In clinical practice, one may see the following at the glottic level: arytenoid fixation, interarytenoid posterior commissural scar preventing separation of the cartilages, anterior commissural stenosis, and vocal cord thickening, ulceration, or granulomas. Unilateral vocal cord paralysis that is present as a consequence of endotracheal intubation, tracheostomy, or prior surgical procedures may affect the adequacy of the glottic aperture or contribute to aspiration on deglutition. The rare presence of a bilateral cord paralysis, most often post-traumatic or postsurgical, may cause airway inadequacy or aspiration. Subglottic intralaryngeal narrowing due to cicatricial stenosis may begin immediately below the glottis or at any level below that. It is often maximal at the cricoid level for the reasons explained. Often, this subglottic laryngeal stenosis is confluent with a stenosis that extends into the upper trachea. In 50 patients treated surgically for postintubation subglottic stenosis with such a major component in the larynx, 31 resulted from endotracheal intubation alone, 16 from high or eroded tracheostomy, and 3 from cricothyroidostomy (Figure 11-3).8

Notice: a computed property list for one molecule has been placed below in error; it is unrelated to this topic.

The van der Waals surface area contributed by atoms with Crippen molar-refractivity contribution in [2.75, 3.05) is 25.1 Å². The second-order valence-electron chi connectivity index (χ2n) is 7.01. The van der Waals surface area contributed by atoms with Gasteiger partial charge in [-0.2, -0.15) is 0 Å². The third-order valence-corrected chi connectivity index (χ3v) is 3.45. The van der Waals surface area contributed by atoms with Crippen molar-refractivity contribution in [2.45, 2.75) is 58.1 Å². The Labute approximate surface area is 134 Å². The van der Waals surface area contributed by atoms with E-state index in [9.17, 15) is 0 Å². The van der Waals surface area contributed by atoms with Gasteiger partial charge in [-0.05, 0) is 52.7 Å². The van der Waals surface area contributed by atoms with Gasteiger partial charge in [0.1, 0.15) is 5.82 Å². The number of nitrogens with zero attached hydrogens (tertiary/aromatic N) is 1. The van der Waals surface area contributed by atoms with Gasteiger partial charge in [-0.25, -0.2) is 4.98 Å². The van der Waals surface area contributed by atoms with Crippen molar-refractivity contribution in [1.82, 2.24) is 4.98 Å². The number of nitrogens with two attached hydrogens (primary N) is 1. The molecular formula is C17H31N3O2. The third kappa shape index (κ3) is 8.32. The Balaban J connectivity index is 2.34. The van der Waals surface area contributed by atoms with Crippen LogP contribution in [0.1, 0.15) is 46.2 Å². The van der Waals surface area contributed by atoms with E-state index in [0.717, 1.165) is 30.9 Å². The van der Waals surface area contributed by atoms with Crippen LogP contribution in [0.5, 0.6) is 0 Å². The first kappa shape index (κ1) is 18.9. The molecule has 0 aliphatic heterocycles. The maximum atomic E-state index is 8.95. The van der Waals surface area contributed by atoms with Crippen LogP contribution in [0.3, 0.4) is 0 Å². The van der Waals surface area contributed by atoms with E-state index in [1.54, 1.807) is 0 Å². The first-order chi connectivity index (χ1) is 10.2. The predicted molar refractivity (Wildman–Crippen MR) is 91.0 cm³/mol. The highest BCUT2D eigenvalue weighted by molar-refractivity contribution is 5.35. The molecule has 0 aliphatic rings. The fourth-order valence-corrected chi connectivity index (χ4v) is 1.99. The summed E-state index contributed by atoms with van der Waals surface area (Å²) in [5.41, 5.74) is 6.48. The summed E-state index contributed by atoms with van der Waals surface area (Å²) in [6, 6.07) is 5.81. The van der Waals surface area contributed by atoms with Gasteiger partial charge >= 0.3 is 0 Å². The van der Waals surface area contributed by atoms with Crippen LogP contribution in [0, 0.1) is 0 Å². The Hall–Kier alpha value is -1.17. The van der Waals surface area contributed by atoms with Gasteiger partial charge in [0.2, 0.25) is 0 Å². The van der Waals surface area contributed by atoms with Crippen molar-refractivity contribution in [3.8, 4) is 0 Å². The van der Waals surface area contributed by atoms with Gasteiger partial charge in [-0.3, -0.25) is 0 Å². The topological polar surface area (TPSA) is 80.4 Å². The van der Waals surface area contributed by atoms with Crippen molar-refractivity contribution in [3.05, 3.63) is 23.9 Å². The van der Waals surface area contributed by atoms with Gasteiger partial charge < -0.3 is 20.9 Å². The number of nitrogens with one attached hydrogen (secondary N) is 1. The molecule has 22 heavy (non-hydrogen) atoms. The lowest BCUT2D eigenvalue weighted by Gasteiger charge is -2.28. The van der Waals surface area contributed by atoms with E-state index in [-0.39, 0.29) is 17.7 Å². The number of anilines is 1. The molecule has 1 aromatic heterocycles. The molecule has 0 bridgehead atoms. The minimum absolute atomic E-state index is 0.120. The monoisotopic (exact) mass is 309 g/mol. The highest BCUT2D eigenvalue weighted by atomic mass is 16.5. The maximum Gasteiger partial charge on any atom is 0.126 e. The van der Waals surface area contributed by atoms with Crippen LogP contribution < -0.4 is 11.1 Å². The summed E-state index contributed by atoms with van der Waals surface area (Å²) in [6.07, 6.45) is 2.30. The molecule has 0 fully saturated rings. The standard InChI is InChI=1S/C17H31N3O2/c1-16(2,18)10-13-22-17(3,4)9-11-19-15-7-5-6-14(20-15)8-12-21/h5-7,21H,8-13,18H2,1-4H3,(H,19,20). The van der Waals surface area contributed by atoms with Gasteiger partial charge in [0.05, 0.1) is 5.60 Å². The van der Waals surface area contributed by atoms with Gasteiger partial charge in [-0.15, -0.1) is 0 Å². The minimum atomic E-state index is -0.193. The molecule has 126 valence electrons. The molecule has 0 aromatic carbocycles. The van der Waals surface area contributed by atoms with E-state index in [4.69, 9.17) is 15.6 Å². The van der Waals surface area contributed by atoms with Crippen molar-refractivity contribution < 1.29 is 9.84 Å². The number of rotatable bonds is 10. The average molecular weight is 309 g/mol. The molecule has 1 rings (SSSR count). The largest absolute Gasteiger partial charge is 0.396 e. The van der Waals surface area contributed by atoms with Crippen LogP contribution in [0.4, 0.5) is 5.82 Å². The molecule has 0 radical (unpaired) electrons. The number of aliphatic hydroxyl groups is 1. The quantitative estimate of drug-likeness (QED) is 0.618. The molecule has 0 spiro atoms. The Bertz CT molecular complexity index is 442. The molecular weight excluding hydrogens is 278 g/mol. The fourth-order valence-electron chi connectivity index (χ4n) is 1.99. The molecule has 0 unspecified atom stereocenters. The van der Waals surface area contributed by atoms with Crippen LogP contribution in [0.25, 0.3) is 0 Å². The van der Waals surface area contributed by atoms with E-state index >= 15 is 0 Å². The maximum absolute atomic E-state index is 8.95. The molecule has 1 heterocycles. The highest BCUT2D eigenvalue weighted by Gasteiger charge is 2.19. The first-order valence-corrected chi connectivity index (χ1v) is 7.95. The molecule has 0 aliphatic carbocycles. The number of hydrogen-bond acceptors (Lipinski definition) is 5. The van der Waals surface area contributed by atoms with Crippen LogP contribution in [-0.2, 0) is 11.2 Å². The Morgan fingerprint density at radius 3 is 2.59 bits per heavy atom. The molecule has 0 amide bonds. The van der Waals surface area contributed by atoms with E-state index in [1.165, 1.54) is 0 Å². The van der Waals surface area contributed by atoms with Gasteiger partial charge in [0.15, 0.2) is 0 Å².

The obvious statement must be made that wherever a foreign body impinges forcefully on the airway, whether a stoma is present or not, erosion may occur and be followed by cicatricial stenosis. Cuff lesions are common to all types of tubes and independent of them, except with regard to the level of cuff impingement. Stenotic injuries unique to endotracheal and cricothyroidostomy tubes are necessarily within the larynx. The stomal lesion from a tracheostomy lies within the trachea, except when a stoma is placed too high or, more often, in an older kyphotic patient, where erosion of the anterior cricoid occurs. "Subglottic stenosis," that is, laryngotracheal stenosis beginning below the cords and usually extending into the upper trachea, is circumferential following injury from endotracheal tubes (see Figure 11-3A and Figure 28 [Color Plate 15]). Those stenoses that are caused by cricothyroidostomy tubes or eroding tracheostomy tubes may be largely anterior or also circumferential (see Figures 11-3B,C). In all cases, we are dealing with laryngotracheal "bed sores," since pressure necrosis is the primary damaging factor (Figures 11-4A-E).